Anaya’s Market is eyeing a new location in the Basin after shutting its doors in Park City |

Anaya’s Market is eyeing a new location in the Basin after shutting its doors in Park City

Silver Creek location would be larger, still include restaurant

Anaya's Market is hoping to move to Silver Creek Junction, applying to build a larger facility similar to some of its locations on the Wasatch Front.
Park Record file photo

The building that housed Anaya’s Market, a Hispanic grocery store and a favorite lunch spot in Bonanza Park, is one of the first properties planned to be leveled to pave the way for Park City’s proposed arts and culture district.

The humble-looking store shut its doors last fall, after its lease with the city expired, but its owners are hoping for a renaissance in the Snyderville Basin.

The Park City location was one in a larger local grocery chain, with a half-dozen Anaya’s Markets up and down the Wasatch Front, most of which were shinier and much larger than the one in Bonanza Park.

The owners are proposing to bring a larger-scale store to the Snyderville Basin, located farther away from the Park City core, but positioned for easy access from the highway system at the southern end of Silver Creek.

The application requests 20,000 square feet of commercial space split between two buildings positioned behind the Sinclair gas station and truck chain-up area north of Interstate 80 at Silver Creek Junction.

The main building, which would house the grocery store, is listed on the application at 12,200 square feet. Smith’s Market at Kimball Junction, for comparison, is about 65,000 square feet.

Like the former Anaya’s spot, the new store would include a restaurant, but instead of a lunch counter tucked away in a corner, this restaurant is planned to cover 2,500 square feet.

The plans also call for a separate, 7,300-square-foot building the owners plan to lease to another business for retail or office space.

The application is slated to come to the Snyderville Basin Planning Commission for the first time in early March, with a public hearing expected about a month later.

The early hurdles for the plan include combining two lots and navigating setback restrictions on the land, with regulations requiring buildings to be established a certain distance from both the Utah Department of Transportation right-of-way, as well from wetlands on the site.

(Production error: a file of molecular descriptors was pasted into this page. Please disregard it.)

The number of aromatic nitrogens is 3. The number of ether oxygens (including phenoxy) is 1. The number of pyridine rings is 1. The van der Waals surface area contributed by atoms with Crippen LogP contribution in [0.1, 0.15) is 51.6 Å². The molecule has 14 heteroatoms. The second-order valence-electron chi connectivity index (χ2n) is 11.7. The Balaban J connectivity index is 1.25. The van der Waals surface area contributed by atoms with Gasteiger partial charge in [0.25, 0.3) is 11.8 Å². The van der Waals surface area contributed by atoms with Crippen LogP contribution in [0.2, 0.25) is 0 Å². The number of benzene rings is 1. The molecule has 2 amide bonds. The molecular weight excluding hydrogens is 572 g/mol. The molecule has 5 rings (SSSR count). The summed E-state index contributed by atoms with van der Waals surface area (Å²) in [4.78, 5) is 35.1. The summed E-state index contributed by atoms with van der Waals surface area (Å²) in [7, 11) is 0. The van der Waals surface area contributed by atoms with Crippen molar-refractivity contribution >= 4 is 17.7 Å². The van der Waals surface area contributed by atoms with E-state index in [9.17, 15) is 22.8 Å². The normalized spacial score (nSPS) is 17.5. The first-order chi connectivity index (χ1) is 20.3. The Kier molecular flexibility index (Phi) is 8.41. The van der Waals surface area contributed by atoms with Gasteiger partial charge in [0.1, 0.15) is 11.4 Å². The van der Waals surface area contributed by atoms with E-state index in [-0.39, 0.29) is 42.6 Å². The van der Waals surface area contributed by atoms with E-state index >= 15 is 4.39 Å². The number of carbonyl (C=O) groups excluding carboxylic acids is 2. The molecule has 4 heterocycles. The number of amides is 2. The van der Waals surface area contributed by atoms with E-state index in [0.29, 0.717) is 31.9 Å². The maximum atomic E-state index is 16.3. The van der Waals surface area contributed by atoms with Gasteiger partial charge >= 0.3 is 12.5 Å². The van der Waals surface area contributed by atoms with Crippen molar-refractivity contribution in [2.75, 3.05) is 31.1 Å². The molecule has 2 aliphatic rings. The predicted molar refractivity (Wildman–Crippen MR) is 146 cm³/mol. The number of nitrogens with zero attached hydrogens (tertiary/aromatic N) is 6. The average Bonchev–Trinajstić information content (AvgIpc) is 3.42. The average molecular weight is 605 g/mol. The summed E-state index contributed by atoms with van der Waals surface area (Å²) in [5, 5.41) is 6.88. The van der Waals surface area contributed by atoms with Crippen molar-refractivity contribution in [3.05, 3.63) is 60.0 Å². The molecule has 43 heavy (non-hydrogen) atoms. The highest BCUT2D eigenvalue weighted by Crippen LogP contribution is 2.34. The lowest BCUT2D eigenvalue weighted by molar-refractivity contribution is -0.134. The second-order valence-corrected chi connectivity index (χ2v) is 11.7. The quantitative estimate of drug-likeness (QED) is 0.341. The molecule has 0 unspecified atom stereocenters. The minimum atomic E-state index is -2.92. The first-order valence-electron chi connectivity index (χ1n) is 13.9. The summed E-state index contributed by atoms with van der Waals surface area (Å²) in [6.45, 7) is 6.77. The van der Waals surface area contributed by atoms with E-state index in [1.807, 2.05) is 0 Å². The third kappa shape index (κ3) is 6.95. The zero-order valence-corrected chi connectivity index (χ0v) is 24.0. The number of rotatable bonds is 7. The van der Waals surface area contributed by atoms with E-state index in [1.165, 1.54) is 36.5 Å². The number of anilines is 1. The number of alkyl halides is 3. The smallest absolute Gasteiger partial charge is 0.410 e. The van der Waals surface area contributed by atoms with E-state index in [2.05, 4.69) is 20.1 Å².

Cameron Duncan, the project manager for the engineering firm hired to design the store, said the plans include a 10-foot-wide active transportation trail along the eastern edge of the property, the result of consultation with the Snyderville Basin Recreation District.

The plans also include three affordable housing units placed on top of the larger building, and eight housing units located on top of the retail space.

The land is zoned as “community commercial,” which allows for the commercial uses the plan seeks if it obtains a low impact permit. Ironically, the residential uses, which were included at the suggestion of county officials after the success of a similar arrangement for the Whole Foods grocery store in Kimball Junction, would require a conditional use permit, which is slightly more difficult to obtain.

Anaya’s Market opened its Park City location in the mid-2000s in a low-slung building just off of Bonanza Drive. It is one of several businesses that have had to relocate or shut their doors after Park City purchased the 5.25-acre site that stretches southwest from the intersection of Kearns Boulevard and Bonanza Drive to be used for future city projects.

City officials have identified the land as a potential site for affordable housing and transit facilities.

Silver Creek Junction appears likely to be a site of rapid growth in the near future, as the Summit County-approved Silver Creek Village constructs 1,300 residences southeast of the interchange, and the county is weighing pending applications for commercial development just south of that.

It is also set to weigh an application for a 400-unit apartment complex on the southwest quadrant of the interchange, and is planning to build facilities of its own in the vicinity, possibly combined with a commercial or mixed-use project.

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